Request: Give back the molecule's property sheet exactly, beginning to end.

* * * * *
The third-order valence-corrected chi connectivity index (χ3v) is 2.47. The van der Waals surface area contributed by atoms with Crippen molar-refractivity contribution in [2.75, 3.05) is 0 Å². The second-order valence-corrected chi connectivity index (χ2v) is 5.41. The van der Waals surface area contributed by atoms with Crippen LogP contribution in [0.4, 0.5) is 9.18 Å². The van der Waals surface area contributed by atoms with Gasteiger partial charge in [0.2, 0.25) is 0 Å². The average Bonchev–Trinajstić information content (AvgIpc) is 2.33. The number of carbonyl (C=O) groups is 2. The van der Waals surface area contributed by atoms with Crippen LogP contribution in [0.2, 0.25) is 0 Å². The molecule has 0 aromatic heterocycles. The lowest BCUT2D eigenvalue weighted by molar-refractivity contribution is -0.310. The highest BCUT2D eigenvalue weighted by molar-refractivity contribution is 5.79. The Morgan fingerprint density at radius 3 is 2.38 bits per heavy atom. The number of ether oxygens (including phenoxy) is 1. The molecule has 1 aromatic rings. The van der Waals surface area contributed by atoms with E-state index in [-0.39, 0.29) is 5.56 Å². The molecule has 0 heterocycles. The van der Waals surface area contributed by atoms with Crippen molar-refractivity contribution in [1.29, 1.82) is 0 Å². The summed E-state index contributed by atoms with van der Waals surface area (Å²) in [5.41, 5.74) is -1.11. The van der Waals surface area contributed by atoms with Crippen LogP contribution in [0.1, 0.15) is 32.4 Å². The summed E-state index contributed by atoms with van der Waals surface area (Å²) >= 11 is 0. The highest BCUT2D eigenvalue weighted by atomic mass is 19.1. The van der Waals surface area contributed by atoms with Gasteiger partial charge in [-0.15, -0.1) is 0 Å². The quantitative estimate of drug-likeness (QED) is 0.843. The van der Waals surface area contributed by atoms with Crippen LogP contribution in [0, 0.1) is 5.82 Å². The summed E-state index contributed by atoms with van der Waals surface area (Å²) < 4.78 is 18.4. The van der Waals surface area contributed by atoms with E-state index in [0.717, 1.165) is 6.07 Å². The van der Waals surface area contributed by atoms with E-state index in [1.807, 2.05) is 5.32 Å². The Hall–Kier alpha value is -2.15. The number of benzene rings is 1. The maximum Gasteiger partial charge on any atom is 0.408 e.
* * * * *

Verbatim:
The third-order valence-corrected chi connectivity index (χ3v) is 2.47. The van der Waals surface area contributed by atoms with Crippen molar-refractivity contribution in [2.75, 3.05) is 0 Å². The second-order valence-corrected chi connectivity index (χ2v) is 5.41. The van der Waals surface area contributed by atoms with Crippen LogP contribution in [0.4, 0.5) is 9.18 Å². The van der Waals surface area contributed by atoms with Gasteiger partial charge in [0.2, 0.25) is 0 Å². The average Bonchev–Trinajstić information content (AvgIpc) is 2.33. The number of carbonyl (C=O) groups is 2. The van der Waals surface area contributed by atoms with Crippen LogP contribution in [0.2, 0.25) is 0 Å². The molecule has 0 aromatic heterocycles. The lowest BCUT2D eigenvalue weighted by molar-refractivity contribution is -0.310. The highest BCUT2D eigenvalue weighted by molar-refractivity contribution is 5.79. The Morgan fingerprint density at radius 3 is 2.38 bits per heavy atom. The number of ether oxygens (including phenoxy) is 1. The molecule has 1 aromatic rings. The van der Waals surface area contributed by atoms with E-state index in [-0.39, 0.29) is 5.56 Å². The molecule has 0 heterocycles. The van der Waals surface area contributed by atoms with Crippen molar-refractivity contribution in [1.29, 1.82) is 0 Å². The summed E-state index contributed by atoms with van der Waals surface area (Å²) in [5.41, 5.74) is -1.11. The van der Waals surface area contributed by atoms with Crippen LogP contribution in [0.1, 0.15) is 32.4 Å². The summed E-state index contributed by atoms with van der Waals surface area (Å²) >= 11 is 0. The highest BCUT2D eigenvalue weighted by atomic mass is 19.1. The van der Waals surface area contributed by atoms with Gasteiger partial charge in [-0.15, -0.1) is 0 Å². The quantitative estimate of drug-likeness (QED) is 0.843. The van der Waals surface area contributed by atoms with Crippen LogP contribution in [0, 0.1) is 5.82 Å². The summed E-state index contributed by atoms with van der Waals surface area (Å²) < 4.78 is 18.4. The van der Waals surface area contributed by atoms with E-state index in [0.717, 1.165) is 6.07 Å². The van der Waals surface area contributed by atoms with E-state index in [1.807, 2.05) is 5.32 Å². The Hall–Kier alpha value is -2.15. The number of benzene rings is 1. The maximum Gasteiger partial charge on any atom is 0.408 e.